A leading paediatrician has expressed concern about the increasing use of 'gummy' multivitamins aimed at children, and is calling for a multi-organisational approach to inform the public about the misuse of multivitamins by children.
Associate Professor Susan Moloney, Director of Paediatrics at Gold Coast Hospital, says that companies worldwide are producing multivitamins in a chewable gummy form, often in the shape of an animal or caroon character, rather than as a tablet or capsule.
"These products have the appearance, taste and texture of a lolly and, combined with brightly coloured pacakging, are designed especially to appeal to young chidren," she says.
A/Professor Moloney considers that parents need to be vigilant as there is a risk a young child could overdose on a product that looks and tastes very much like a lolly.
She says that children may also experience unpreditable reactions as a result of excessive multivitamin use, including swelling and pressure around the brain, which can lead to prolonged medical treatment.
"Research also shows that children most likely to be given a multivitamin are the least likely to require one to combat any lack in essential vitamins and nutrients."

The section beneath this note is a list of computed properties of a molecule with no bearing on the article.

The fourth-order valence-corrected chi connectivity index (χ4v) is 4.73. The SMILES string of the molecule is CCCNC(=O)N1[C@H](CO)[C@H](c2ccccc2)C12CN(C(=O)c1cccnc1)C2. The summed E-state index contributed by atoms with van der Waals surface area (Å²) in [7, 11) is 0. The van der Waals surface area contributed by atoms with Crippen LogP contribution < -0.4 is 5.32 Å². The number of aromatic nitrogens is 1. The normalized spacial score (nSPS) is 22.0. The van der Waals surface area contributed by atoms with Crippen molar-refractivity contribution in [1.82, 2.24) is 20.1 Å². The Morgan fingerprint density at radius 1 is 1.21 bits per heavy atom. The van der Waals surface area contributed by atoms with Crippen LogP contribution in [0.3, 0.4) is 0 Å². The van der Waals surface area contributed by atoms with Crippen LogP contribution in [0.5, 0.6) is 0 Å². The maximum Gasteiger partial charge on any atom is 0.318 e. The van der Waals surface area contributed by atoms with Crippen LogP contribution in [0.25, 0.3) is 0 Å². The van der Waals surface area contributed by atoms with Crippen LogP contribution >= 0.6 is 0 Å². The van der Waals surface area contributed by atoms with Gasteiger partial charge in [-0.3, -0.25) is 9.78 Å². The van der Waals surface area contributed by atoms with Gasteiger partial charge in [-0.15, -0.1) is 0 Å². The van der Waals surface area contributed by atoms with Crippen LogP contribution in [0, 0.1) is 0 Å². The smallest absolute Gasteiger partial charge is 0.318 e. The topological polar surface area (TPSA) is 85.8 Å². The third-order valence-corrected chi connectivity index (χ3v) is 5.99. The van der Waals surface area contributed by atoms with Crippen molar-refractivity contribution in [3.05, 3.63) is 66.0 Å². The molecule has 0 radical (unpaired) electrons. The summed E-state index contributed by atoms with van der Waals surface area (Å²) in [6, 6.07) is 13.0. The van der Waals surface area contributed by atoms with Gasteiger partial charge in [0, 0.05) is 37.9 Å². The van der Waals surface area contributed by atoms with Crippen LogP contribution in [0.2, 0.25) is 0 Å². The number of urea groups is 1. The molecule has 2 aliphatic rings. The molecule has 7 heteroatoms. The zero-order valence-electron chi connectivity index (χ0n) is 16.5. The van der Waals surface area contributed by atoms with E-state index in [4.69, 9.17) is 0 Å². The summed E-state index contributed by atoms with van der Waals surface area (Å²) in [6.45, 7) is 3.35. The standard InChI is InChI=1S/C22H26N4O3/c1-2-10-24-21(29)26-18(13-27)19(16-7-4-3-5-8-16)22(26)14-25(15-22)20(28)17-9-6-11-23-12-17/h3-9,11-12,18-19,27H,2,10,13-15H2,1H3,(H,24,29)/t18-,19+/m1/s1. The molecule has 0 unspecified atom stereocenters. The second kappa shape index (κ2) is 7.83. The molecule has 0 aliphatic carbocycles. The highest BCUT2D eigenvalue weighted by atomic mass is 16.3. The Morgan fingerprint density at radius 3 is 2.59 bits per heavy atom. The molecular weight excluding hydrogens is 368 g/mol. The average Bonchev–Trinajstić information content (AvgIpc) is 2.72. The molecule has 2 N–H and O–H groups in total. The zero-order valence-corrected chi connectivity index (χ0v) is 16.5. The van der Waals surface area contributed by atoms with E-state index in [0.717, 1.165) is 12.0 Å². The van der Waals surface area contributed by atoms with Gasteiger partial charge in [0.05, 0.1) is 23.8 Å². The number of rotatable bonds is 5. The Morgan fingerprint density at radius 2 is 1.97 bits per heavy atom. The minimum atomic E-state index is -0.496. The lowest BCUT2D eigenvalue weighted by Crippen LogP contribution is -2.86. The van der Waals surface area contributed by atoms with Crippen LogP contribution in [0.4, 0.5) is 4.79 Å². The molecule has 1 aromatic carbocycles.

She says that sports and energy drinks use a similar method of appealing to children and young people through the incorporation of colours and recognisable branding.
"These drinks are often high in sugar and some contain large amounts of caffeine. Campaigns for these products may be tied-in with particular events or sportspersons, creating an association in children's minds that equates physical activity with a perceived 'need' for a sports energy or drink."
A/Professor Moloney said that a recent study from the University of Otago in New ZZealand found that a child exposed to sports and energy drinks in the context of sport would equate these sugar-sweetened beverages with providing the energy or hydration needed to play sport.
She recommends that parents should refer to the Australian Dietary Guidelines to make healthy choices for children.